It feels so good to be back participating in Dewey’s Weekly Geeks! This week’s assignment:
1) How do you feel about classic literature? Are you intimidated by it? Love it? Not sure because you never actually tried it? Don’t get why anyone reads anything else? Which classics, if any, have you truly loved? Which would you recommend for someone who has very little experience reading older books? Go all out, sell us on it!
3) Let’s say you’re vacationing with your dear cousin Myrtle, and she forgot to bring a book. The two of you venture into the hip independent bookstore around the corner, where she primly announces that she only reads classic literature. If you don’t find her a book, she’ll never let you get any reading done! What contemporary book/s with classic appeal would you pull off the shelf for her?
I have to admit that it’s rare for me to read a classic for fun. Being an English major I get assigned to read them often and I usually hate assigned reading. Not because of the material but because it’s assigned, there’s a deadline and a several-hundred word required essay involved. . .
There are classics I love like To Kill A Mockingbird
, East of Eden, Of Mice and Men
, The Bluest Eye,
and The Tempest
. I have little experience reading classics but being a blogger, you can’t help but want to read them after reading the great reviews of your blogging friends. So I have books by Austen, Bronte, Wells, Steinbeck, Hemingway, Eliot, and others on my TBR list and shelves.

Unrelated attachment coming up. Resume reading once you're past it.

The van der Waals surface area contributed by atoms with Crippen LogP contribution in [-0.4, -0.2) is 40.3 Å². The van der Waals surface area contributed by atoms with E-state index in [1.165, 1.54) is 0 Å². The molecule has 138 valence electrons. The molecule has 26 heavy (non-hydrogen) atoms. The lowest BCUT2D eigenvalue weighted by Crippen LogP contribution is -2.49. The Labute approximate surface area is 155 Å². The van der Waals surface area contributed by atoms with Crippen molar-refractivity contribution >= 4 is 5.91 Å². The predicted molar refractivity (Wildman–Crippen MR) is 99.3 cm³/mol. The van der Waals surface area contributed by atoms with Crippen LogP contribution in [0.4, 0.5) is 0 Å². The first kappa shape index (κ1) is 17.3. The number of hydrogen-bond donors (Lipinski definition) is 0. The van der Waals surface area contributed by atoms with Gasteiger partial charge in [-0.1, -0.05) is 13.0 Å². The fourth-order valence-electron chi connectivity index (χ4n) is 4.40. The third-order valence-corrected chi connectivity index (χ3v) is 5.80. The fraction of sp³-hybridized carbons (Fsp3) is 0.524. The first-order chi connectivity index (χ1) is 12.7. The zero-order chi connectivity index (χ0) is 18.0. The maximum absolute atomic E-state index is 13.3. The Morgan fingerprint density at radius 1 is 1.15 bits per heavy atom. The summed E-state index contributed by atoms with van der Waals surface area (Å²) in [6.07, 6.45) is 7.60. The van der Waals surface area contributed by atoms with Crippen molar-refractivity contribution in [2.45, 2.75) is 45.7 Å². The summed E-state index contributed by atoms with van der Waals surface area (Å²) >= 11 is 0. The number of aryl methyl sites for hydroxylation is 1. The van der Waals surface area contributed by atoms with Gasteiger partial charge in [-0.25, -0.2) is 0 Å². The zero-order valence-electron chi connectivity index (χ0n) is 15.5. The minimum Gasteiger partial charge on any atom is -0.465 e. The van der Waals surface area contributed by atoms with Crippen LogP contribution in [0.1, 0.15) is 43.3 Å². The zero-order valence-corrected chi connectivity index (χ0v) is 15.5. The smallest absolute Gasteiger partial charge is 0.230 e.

My cousin wouldn’t be named Myrtle but probably something starting with a “T” because my mother and many aunts were going through a “T” phase in the 1970s and ’80s, so all seven or eight of us girls have names that sound alike. . . That’s another story I’ll tell you guys one day. But if my cousin wanted me to find her a book that I think have classical appeal it would be The Thirteenth Tale by Diane Setterfield. I read it two years ago and it is still the only book that had me talking to myself about the plot and characters when I wasn’t reading it.
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